A white grape variety that originated in the Rhine region of Germany it’s used to make dry, semi-sweet, sweet and sparkling white wines. Seldom oaked they are among the world’s top 20 most grown varietals and often included in the “top three” white wine varieties together with Chardonnay and Sauvignon blanc.

streetsignWhile my son attended his training program I spent the first few days wondering the city and found the street where I spent the first years of my life.  It seemed only vaguely familiar but emotional none the less as it made me feel connected to my past and especially to my parents who have long since passed.

RieslingI walked for hours wanting to get a feel for the city and came across a wine store where I popped in to check out the selection and speak o the owner.  She said one of the most popular Rieslings they sold was by J.B. Becker and that it was so popular she was actually sold out at the moment.  I opted for a bottle of Kallfelz Riesling to try and since my son doesn’t like wine there was no reason to share this lovely find.  Albert Kallfelz is actually the most widely decorated Riesling producer in all of Germany and comes from a family who has been producing wine for over 500 years.

busesKevin and I had a wonderful time together enjoying the sights and sounds of the city.  We did all the touristy things like taking the city’s double decker bus and taking the harbour tour.

wurstThe visit was much too short but Kevin’s hunger for bratwurst and beer had been satisfied and I was thrilled to have spent some quality time with my son who I had sorely missed.  There’s definately a special bond between mothers and sons but I know my husband and Kevin’s brother also miss him so for next year we’re planning a half-way family gathering in Hawaii.  It should be great fun having everyone together…sun, sand, surfing and more but do they have good wine in Hawaii?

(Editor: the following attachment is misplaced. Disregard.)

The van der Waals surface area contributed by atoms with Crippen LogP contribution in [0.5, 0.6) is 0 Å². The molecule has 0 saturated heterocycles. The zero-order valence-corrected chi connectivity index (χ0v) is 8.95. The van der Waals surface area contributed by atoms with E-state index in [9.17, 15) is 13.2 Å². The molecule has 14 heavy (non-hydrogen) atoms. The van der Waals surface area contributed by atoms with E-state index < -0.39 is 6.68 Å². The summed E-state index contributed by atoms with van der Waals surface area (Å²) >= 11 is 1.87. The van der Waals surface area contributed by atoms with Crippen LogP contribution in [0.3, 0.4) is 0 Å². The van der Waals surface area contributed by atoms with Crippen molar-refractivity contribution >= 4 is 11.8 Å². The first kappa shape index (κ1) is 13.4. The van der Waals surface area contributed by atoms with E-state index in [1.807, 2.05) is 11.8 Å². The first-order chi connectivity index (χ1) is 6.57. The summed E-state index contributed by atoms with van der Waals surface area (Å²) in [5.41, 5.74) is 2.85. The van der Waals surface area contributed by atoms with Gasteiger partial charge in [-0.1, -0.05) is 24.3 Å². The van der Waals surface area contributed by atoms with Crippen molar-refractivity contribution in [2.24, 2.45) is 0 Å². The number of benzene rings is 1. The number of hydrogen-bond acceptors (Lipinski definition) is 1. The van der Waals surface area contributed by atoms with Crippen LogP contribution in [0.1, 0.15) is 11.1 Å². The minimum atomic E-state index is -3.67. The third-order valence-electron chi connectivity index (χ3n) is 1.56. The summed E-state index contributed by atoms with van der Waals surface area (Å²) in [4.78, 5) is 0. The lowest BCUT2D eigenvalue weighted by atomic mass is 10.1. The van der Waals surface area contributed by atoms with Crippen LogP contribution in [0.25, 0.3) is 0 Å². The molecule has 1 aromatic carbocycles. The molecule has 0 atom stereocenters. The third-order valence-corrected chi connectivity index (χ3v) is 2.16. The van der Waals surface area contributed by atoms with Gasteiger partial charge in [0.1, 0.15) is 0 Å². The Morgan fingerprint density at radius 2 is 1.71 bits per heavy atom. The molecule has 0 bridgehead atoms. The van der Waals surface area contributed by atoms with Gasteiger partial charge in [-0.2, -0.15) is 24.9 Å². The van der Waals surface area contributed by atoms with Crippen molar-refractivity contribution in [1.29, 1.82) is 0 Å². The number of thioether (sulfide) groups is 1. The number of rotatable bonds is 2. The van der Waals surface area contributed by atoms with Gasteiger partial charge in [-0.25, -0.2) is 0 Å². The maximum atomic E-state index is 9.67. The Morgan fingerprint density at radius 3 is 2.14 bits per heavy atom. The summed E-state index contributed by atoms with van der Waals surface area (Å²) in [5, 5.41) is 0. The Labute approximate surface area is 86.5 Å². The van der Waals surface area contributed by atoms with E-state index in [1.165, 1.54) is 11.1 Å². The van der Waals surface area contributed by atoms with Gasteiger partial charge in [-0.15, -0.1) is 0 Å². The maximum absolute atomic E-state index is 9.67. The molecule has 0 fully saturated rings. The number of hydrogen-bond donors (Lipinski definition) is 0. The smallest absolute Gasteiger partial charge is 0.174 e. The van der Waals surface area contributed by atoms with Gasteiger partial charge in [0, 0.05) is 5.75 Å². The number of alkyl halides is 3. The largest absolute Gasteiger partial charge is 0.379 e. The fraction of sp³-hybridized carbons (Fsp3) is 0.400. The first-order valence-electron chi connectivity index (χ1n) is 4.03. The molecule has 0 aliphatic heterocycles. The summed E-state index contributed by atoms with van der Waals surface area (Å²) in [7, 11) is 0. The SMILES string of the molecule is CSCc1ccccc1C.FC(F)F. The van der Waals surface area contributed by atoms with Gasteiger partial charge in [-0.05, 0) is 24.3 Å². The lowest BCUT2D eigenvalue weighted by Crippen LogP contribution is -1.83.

Cheers to Chardonnay; Celebrating A Day In Your Honour

With 400,000 acres of this vinifera varietal planted around the globe there’s a world of Chardonnay to choose from.  For a time consumers shied away from this once popular wine because many felt it was being over-oaked and people’s palates were craving something a little more crisp and cool.

Ontario Chardonnay_2But over the last few years Chardonnay has made a big comeback especially those from cooler climates. As Ontario’s (and the world’s) most popular grape from unoaked to Chablis style there’s a wide range of styles to suit everyone’s taste.

It’s so popular again, that today, winemakers, cellar masters, sommeliers, and wine lovers around the world will celebrate International Chardonnay Day.  There are lots of ways to join in the celebration online Twitter is @coolchardonnay with hashtags #chardday and #14c2013. Facebook is /CoolChardonnayCelebration, and Pinterest is pinterest.com/i4c.  Many wineries will have special offerings today but if you can’t make it out to one, just chill a bottle, crack it open and toast this new trend that everyone seems to be enjoying and join in the online party.

Ontario ChardonnayHere in Ontario, today marks the kickoff to the Cool Climate Chardonnay Celebration taking place July 19-21 in Niagara.  Sixty-two winemakers from 11 countries will offer up a taste of the world’s best chardonnay to wine enthusiasts at events ranging from intimate vineyard lunches to the main event “The Cool Chardonnay Wine Tour”.

If you’re looking for information on Chardonnay Day activities and the i4c (International Cool Climate Chardonnay Celebration) you’ll find it here www.coolchardonnay.org

How will you celebrate today?